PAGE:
Trying to get through a relentless pile of work, while staying on top of emails and meetings, can feel exhausting. Without time to switch off, things can easily get on top of us.
Working long hours, taking on too much work, and putting enormous pressure on yourself can lead to burnout, according to a recent Gallup poll, which found that two out of three employees experience this state of chronic stress. Burnout is a serious problem that can impact both physical and mental health, as well as lead to detachment from work.
Three-quarters of adults in the UK have felt overwhelmed or unable to cope due to stress over the last year, according to a survey by the Mental Health Foundation. Of those surveyed, 32% said they had experienced suicidal feelings as a result of stress and 16% said they had self-harmed.
Last year, a study of more than 1,000 US workers found that many “highly engaged” employees were exhausted and ready to quit.
So what can we do to tackle burnout before it fully takes hold?
Burnout is a complete system breakdown. The stress doesn’t just appear overnight but builds up over a period of time.
Each person experiences stress differently, but signs can include emotional, cognitive, and physical exhaustion; racing thoughts and constant worrying; feeling irritable or overwhelmed; finding it difficult to concentrate or make decisions. Physical side effects of stress can include headaches, muscle tension or pain, sleep problems, and feeling exhausted.
Some people may also experience behavioural changes, such as irritability, or they may start drinking or smoking more. While you can’t always prevent stress, anti-stress self-help techniques — such as mindfulness — can help. For professional help, you should visit your GP or refer yourself directly to a psychological therapies service via the NHS.
Take your holidays
Two in five UK employees took a maximum of just half their annual leave entitlement during the past holiday year, according to a survey by Glassdoor. Taking proper breaks from work is essential to physical and mental wellbeing.
John Lamphiere, Glassdoor’s managing director for the EMEA region, said in a statement that employees need to have candid conversations with their employers to avoid burnout.
“The fact that 40% of us take a maximum of just half our holiday allowance and a significant amount feel they need to work while being away is not a good long-term solution and will only result in employees who may want to jump ship for greener pastures,” Lamphiere said.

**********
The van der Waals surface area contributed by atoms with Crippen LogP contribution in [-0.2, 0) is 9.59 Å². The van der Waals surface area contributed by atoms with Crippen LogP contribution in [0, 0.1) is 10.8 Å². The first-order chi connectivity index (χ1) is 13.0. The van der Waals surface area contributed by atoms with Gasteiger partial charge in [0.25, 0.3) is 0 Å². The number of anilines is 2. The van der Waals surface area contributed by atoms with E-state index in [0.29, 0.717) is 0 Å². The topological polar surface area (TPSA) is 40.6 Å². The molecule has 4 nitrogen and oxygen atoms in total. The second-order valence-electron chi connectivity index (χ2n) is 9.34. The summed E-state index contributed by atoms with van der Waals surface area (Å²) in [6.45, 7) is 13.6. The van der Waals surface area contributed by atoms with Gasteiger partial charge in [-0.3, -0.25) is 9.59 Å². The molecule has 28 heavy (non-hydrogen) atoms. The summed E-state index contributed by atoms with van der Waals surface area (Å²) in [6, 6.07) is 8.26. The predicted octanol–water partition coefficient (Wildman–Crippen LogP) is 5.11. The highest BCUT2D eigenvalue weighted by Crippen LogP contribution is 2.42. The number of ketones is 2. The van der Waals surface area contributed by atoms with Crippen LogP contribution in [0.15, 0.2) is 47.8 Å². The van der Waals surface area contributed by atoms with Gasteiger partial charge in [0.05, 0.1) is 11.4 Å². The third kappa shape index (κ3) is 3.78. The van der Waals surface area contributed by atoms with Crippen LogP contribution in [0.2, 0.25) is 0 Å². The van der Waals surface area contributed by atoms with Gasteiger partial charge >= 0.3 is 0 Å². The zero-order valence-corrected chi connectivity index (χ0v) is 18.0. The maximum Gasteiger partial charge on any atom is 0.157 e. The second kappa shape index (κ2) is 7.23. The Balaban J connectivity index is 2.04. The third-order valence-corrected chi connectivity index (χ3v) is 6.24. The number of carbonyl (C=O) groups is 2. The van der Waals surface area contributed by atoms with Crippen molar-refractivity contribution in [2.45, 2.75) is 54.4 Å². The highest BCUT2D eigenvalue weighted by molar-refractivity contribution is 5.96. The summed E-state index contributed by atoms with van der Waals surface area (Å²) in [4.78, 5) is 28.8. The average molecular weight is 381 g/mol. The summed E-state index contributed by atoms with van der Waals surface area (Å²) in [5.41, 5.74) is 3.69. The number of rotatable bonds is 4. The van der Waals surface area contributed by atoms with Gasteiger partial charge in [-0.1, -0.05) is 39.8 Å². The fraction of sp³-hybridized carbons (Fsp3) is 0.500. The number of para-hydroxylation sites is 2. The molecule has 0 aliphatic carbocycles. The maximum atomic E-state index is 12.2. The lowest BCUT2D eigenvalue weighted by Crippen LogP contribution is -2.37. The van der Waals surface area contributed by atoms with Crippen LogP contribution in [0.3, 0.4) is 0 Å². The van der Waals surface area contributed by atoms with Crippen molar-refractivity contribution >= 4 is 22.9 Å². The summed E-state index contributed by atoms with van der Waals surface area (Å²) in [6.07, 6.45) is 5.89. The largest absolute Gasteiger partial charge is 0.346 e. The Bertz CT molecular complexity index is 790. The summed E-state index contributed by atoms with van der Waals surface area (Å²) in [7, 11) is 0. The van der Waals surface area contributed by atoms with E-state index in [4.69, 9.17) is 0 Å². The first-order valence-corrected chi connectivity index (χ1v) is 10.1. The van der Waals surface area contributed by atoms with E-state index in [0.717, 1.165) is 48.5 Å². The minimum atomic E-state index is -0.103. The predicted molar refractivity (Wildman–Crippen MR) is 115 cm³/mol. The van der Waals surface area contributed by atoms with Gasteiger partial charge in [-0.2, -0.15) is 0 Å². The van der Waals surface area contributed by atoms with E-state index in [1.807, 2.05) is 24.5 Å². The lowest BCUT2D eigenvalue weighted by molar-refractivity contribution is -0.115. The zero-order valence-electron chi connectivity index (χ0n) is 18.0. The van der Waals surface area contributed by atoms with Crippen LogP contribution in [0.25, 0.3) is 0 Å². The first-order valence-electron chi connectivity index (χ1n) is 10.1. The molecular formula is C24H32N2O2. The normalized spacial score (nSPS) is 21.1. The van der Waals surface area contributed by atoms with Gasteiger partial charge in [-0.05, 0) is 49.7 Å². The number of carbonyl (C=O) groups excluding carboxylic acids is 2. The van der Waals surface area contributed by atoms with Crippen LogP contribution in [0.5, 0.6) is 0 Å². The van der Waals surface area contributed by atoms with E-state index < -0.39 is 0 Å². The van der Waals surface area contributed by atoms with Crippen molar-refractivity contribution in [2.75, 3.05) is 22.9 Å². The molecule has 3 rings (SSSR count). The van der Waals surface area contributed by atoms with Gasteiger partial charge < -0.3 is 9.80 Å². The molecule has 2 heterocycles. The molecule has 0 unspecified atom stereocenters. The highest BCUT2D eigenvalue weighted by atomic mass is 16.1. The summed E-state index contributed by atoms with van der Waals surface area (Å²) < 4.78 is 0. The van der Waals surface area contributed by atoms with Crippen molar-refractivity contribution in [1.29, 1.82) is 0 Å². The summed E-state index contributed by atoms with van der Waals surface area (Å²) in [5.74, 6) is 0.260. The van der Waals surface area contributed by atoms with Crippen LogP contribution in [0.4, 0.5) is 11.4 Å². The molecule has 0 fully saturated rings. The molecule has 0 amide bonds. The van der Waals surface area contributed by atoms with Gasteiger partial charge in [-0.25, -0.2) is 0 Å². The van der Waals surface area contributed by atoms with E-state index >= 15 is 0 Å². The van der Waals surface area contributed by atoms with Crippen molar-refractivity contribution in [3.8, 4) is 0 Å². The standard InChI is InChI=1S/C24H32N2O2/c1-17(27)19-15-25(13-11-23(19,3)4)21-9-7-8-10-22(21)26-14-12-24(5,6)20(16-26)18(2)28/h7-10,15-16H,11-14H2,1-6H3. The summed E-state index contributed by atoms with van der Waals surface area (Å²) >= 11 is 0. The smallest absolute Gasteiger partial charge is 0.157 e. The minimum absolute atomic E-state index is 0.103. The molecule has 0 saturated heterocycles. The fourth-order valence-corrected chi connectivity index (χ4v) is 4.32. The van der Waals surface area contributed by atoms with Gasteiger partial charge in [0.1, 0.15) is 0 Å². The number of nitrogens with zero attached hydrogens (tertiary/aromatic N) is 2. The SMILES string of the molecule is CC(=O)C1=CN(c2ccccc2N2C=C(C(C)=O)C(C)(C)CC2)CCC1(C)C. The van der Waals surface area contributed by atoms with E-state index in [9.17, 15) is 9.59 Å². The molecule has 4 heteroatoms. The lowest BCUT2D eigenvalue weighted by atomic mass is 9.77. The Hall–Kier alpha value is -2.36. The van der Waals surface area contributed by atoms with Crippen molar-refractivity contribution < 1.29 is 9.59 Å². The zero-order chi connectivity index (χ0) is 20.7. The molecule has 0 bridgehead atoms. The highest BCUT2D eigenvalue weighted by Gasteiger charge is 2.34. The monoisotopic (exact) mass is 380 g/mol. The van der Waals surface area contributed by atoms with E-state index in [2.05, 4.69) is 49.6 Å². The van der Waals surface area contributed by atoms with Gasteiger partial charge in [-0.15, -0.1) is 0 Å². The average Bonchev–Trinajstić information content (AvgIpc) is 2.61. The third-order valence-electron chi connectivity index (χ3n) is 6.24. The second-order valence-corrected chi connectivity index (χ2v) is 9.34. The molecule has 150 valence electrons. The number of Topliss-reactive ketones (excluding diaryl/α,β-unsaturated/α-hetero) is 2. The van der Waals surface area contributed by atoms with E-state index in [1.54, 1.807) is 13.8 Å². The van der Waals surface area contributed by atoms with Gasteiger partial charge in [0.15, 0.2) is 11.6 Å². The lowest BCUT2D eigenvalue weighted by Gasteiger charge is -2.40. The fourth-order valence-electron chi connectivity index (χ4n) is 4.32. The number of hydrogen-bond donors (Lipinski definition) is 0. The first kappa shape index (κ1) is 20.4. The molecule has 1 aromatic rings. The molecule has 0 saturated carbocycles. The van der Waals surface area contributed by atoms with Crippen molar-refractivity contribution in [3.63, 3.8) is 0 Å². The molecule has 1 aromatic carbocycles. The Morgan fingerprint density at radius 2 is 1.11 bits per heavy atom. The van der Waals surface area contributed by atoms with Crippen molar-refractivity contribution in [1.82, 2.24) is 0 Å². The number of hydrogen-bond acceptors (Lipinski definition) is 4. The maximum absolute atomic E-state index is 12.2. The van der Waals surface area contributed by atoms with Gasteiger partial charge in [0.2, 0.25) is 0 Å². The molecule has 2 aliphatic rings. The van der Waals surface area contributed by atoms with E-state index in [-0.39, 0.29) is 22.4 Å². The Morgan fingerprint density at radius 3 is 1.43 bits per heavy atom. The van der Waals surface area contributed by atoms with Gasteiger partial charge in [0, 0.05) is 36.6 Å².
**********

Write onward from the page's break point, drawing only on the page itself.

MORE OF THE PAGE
Looking after yourself is important, yet it’s something we often overlook when we’re busy.
Self-care is about keeping healthy, fit, and happy, which might mean making more time for physical activity. Stepping away from your computer screen from time to time to do something you enjoy is another good way to practice self-care.
Manage your time
Learning to better manage your time and your workload is important when avoiding burnout. Working out how long a task will actually take, as opposed to how long you think it will take, will help you avoid feeling overworked.
Learning to say no when you’ve got too much going on — and successfully (and politely) putting forward the reasons why you can’t take on extra work — is key. Be open with your employer about how much work you can and can’t do. Being busy isn’t always avoidable, but feeling stressed about it can be.
Most of us strive to do our best at work, but research has shown that seeking perfection can be detrimental to our health. A 2015 study by the University of Bath found a link between perfectionism and extreme stress and burnout.
“As a society, we tend to hold perfectionism as a sign of virtue or high-achievement. Yet our findings show that perfectionism is a largely destructive trait,” according to Dr Thomas Curran, one of the authors of the study.
“We suggest its effects can be managed and organisations must be clear that perfection is not a criterion of success. Instead, diligence, flexibility and perseverance are far better qualities.”